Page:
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Elderly Struggling to Find Jobs to Survive

Posted March. 08, 2010 09:45,   


“I came here because my son told me about this opportunity. I must do whatever I can to survive. When will you let me know the result? Please help me out...”

An old man answered questions from an interviewer at an application counter for jobs for senior citizens at Korea Land and Housing Corp.’s office in Seoul’s Nonhyeon district around 10 a.m. Thursday.

The interviewer asked, “Is your health okay? Your document suggests you are registered as having a grade 4 disability?”

The old man said, “I have a little pain in my joints because I had disease when I was young, but I have no problem because I’ve been mountain hiking. I can do whatever assignment I get.”

Behind him were more than 10 elderly people holding their own letters of self-introduction and waiting for their turns. The A 4-size letters were filled out.

The state-run housing corporation received applications to recruit “silver staff” aged 60 or older from Tuesday to Friday last week. It was recruiting part-time staff to supervise facility management and assist housing welfare at rental apartments across the country.

The employees will work four hours a day for six months for 500,000 won (420 U.S. dollars) per month.

A corporation staff member who received applications said, "We know senior citizens suffer economic difficulty, but we never expected so many applicants."

The final tally found that 22,107 submitted applications for 2,000 openings nationwide for a competitive ratio of 11:1 over the four-day application period.

○ Seeking jobs due to living difficulties

A 73-year-old man appealed to interviewers for a job, saying he was in a difficult situation. After retiring as a civil servant in a provincial region, he operated a real estate agency. The slump in the real estate market forced him to close his business, however.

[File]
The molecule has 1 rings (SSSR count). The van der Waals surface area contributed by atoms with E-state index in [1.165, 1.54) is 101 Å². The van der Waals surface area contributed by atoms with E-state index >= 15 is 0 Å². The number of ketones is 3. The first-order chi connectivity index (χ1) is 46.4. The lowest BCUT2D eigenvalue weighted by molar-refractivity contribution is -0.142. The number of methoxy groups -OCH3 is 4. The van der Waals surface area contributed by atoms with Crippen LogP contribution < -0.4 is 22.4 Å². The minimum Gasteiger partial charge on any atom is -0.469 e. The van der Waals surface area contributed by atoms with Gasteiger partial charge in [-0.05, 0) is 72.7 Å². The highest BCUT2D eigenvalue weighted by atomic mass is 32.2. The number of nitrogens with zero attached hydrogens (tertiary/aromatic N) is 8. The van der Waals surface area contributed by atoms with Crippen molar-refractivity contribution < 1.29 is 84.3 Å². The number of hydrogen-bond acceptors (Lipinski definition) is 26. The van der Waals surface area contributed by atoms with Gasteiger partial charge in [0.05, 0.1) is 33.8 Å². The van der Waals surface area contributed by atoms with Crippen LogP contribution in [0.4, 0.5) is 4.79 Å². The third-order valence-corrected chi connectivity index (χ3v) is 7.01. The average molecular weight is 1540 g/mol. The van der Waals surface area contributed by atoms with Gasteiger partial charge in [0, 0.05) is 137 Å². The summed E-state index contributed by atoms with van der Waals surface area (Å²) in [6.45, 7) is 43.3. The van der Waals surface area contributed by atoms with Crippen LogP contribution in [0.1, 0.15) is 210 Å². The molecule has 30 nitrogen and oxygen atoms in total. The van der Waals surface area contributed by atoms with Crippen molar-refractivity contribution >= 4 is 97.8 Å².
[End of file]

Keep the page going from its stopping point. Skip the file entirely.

Clients also prefer younger agents, so he got little business. “I have a son and daughter in their 20s, but they have yet to land jobs,” he said. “Hence, I’m the only one who can make money in my family, but getting a job is not easy since I am old.”

Many of the elderly who came to the interviews were desperately seeking a job to make living, rather than earning spending money or killing time.

One 71-year-old man said, “I used to deliver lunchboxes to a welfare center for senior citizens, but I was forced out days ago because I was deemed better off than other elderly people.”

“Since the competitive ratio is higher than I expected, I’ll likely have difficulty landing a job.”

Applicants included elderly men clad in mountain hiking attire, an old woman who wore makeup for the interview, and even a man in his 90s.

A 77-year-old man from Seoul’s Geoyeo district said, “I had to write my application three times last night because I don’t know how to use a computer.”

○ Over 30 percent of applicants in 70s

The elderly in bigger cities are more desperate to find jobs. According to the final tally of applications, the Seoul Metropolitan Government posted a competitive ratio of 16.7:1, followed by Daegu-North Gyeongsang Province with 11.9:1, and Busan-Ulsan 11.5:1. Overall urban regions posted higher competitive ratios.

Notably, the Seoul districts of Gwanak, and Dongjak, where more low-income elderly reside than in other areas, saw their competitive ratio soar to 51:1, with as many as 770 people applying for 15 openings. People in their 70s or older accounted for 31 percent of the applicants, suggesting little difference between age groups.

According to government statistics and other sources, Korea tops the world in the ratio of suicide by the elderly, and economic difficulty accounted for 33.9 percent of the cause for suicide. Experts say the suicide rate for Korea’s elderly will significantly fall if poverty can be resolved through employment.

constant25@donga.com jarrett@donga.com